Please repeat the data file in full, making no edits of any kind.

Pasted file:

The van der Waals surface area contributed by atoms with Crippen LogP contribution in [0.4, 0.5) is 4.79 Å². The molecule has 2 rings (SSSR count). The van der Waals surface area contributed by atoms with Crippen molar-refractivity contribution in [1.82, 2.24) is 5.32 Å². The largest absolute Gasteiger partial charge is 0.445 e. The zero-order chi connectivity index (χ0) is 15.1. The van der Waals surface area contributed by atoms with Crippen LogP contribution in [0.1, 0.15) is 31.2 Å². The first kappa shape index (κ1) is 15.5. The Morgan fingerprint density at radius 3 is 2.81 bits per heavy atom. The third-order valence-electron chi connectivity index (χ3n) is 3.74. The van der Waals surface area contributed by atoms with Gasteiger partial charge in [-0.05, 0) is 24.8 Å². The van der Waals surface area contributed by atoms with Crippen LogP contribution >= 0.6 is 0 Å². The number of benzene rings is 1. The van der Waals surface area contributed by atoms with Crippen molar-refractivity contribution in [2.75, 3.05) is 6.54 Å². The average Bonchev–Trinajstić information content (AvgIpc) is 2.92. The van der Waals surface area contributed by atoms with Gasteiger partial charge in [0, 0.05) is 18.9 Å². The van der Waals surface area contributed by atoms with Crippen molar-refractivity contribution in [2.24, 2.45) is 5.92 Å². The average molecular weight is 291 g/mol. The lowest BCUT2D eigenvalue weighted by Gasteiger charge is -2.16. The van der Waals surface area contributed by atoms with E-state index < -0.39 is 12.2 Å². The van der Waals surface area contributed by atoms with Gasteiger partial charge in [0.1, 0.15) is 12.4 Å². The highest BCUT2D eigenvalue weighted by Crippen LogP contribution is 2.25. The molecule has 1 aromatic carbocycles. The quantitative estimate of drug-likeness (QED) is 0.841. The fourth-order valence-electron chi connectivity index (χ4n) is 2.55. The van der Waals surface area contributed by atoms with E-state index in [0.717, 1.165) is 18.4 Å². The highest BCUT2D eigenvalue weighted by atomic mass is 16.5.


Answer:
The van der Waals surface area contributed by atoms with Crippen LogP contribution in [0.4, 0.5) is 4.79 Å². The molecule has 2 rings (SSSR count). The van der Waals surface area contributed by atoms with Crippen molar-refractivity contribution in [1.82, 2.24) is 5.32 Å². The largest absolute Gasteiger partial charge is 0.445 e. The zero-order chi connectivity index (χ0) is 15.1. The van der Waals surface area contributed by atoms with Crippen LogP contribution in [0.1, 0.15) is 31.2 Å². The first kappa shape index (κ1) is 15.5. The Morgan fingerprint density at radius 3 is 2.81 bits per heavy atom. The third-order valence-electron chi connectivity index (χ3n) is 3.74. The van der Waals surface area contributed by atoms with Gasteiger partial charge in [-0.05, 0) is 24.8 Å². The van der Waals surface area contributed by atoms with Crippen LogP contribution >= 0.6 is 0 Å². The number of benzene rings is 1. The van der Waals surface area contributed by atoms with Crippen molar-refractivity contribution in [2.75, 3.05) is 6.54 Å². The average Bonchev–Trinajstić information content (AvgIpc) is 2.92. The van der Waals surface area contributed by atoms with Gasteiger partial charge in [0, 0.05) is 18.9 Å². The van der Waals surface area contributed by atoms with Crippen molar-refractivity contribution in [2.24, 2.45) is 5.92 Å². The average molecular weight is 291 g/mol. The lowest BCUT2D eigenvalue weighted by Gasteiger charge is -2.16. The van der Waals surface area contributed by atoms with E-state index < -0.39 is 12.2 Å². The van der Waals surface area contributed by atoms with Gasteiger partial charge in [0.1, 0.15) is 12.4 Å². The highest BCUT2D eigenvalue weighted by Crippen LogP contribution is 2.25. The molecule has 1 aromatic carbocycles. The quantitative estimate of drug-likeness (QED) is 0.841. The fourth-order valence-electron chi connectivity index (χ4n) is 2.55. The van der Waals surface area contributed by atoms with E-state index in [0.717, 1.165) is 18.4 Å². The highest BCUT2D eigenvalue weighted by atomic mass is 16.5.